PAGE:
Mark Driscoll asks his Facebook followers to opine on "effeminate" men.

Mark Driscoll incites his Facebook followers to opine and name "effeminate" men.

And Mr. Driscoll is not “just kidding around” as so many of his numb-minded followers are quick to assert in his defense. His neo-fundamentalist pattern of behavior (which I define as a 1950’s fundamentalist in an edgy screen printed hoodie and a pair of designer jeans) is consistent and unapologetic.

Here, when questioned about whether or not he’s “just kidding,” he defines precisely what he’s asking:

driscoll_definition

Mark Driscoll articulates to his Facebook followers what he meant by "effeminate" when questioned by a respondent about what he was asking.

And, lest you think Mr. Driscoll felt he made a mistake, he defends his asking the question:

Unfortunately, bigotry like this is not limited to the (other) Mars Hill (the better, truer Mars Hill is here), and it is time for people of all faiths to stand up and combat racism, sexism, anti-Semitism, homophobia, and bigotry in all its forms.

This is what Michael Irvin and most sound Christian scholars, bloggers, advocates, and people of faith are combating. This is the bigotry and nonsense that has plagued the church for so long.

I may not understand the gay mind, but just because I do not understand something does not mean I should oppress the civil rights of those who do. In fact, when asked if I am gay, I always refuse to answer the question and usually reply with the classic “West Wing/CJ Cregg” response of, “It’s none of your damn business.” (See also this clip. And this one. And this one. West Wing said it best!) In a panel discussion at Pepperdine University on racism and homophobia, I explained that I say this because I believe that the sooner straight men stop answering the question, the sooner the question will stop being asked. It is not enough for straight men to say that they support same-sex marriage, but then when asked, “Are you gay,” respond with, “W/Hell no, I’m not gay!” as if there is something embarrassing about it. Straight men should speak out more often in support of marriage equality and we all should stop answering (and asking) the question “Are you gay?”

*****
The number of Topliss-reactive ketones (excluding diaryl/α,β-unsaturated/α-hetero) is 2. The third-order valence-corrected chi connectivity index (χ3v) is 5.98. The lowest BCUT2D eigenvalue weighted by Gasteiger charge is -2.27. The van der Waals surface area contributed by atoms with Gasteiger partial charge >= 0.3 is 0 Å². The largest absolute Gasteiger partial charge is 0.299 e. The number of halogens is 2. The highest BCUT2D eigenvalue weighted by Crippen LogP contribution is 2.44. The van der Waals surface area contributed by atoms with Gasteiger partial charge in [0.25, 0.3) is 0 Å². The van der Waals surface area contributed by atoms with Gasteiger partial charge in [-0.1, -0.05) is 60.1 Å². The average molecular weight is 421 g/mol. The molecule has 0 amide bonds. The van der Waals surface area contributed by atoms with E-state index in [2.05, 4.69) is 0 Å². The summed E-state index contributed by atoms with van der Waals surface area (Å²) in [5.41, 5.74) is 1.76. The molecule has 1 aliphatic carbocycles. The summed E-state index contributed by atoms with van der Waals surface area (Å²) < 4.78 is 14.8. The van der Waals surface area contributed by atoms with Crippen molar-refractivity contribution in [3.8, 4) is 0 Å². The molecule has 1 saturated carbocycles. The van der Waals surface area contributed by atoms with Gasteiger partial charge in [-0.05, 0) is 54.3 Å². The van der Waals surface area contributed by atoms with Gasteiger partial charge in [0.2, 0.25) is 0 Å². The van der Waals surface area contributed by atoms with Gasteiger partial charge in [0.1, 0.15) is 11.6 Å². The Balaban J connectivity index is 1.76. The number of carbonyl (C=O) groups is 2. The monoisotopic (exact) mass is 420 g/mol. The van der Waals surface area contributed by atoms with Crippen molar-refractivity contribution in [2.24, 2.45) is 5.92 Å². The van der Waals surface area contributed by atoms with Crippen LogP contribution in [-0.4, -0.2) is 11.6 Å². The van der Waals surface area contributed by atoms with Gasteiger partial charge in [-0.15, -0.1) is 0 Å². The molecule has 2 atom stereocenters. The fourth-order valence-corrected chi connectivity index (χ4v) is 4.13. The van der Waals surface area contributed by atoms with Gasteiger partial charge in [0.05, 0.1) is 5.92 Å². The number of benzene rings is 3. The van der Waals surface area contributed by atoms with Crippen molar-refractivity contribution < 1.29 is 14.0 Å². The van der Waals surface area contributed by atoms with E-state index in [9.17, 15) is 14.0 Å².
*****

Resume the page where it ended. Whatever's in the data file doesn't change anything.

So I applaud Michael Irvin’s decision to face his fears, honor his brother, and speak out in favor of marriage equality. I’m not a Cowboys fan, and never have really been a Michael Irvin fan. But this decision has turned my opinion of Mr. Irvin to a favorable one, and I am now a fan. I applaud his decision, and I hope this is the beginning of yet another long and distinguished career of public advocacy on behalf of the oppressed for the heralded “Playmaker.”


P.S. If you’d like to contact Mark Driscoll’s church’s “elders,” you may do so here.

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28 Responses

  1. remind me not to tick you off. can i buy dinner for you in frisco? need help moving? lawn mowing?

  2. lol. ;-) and yes. :)